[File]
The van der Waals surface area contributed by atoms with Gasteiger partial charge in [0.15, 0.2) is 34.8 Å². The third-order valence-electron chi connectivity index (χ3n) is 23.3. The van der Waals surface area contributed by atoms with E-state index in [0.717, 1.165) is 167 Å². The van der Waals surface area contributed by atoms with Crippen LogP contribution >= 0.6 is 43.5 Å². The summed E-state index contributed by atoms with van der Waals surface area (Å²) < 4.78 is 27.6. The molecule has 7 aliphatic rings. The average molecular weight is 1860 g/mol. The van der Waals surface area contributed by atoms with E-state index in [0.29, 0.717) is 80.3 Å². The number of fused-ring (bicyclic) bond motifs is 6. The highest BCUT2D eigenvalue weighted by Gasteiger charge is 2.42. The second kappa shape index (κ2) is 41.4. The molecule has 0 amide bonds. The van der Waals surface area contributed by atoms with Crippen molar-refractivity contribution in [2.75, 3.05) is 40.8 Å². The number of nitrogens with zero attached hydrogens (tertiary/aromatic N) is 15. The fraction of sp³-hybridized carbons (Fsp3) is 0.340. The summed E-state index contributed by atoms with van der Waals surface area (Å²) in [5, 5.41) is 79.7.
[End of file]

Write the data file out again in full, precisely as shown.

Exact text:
The van der Waals surface area contributed by atoms with Gasteiger partial charge in [0.15, 0.2) is 34.8 Å². The third-order valence-electron chi connectivity index (χ3n) is 23.3. The van der Waals surface area contributed by atoms with E-state index in [0.717, 1.165) is 167 Å². The van der Waals surface area contributed by atoms with Crippen LogP contribution >= 0.6 is 43.5 Å². The summed E-state index contributed by atoms with van der Waals surface area (Å²) < 4.78 is 27.6. The molecule has 7 aliphatic rings. The average molecular weight is 1860 g/mol. The van der Waals surface area contributed by atoms with E-state index in [0.29, 0.717) is 80.3 Å². The number of fused-ring (bicyclic) bond motifs is 6. The highest BCUT2D eigenvalue weighted by Gasteiger charge is 2.42. The second kappa shape index (κ2) is 41.4. The molecule has 0 amide bonds. The van der Waals surface area contributed by atoms with Crippen molar-refractivity contribution in [2.75, 3.05) is 40.8 Å². The number of nitrogens with zero attached hydrogens (tertiary/aromatic N) is 15. The fraction of sp³-hybridized carbons (Fsp3) is 0.340. The summed E-state index contributed by atoms with van der Waals surface area (Å²) in [5, 5.41) is 79.7.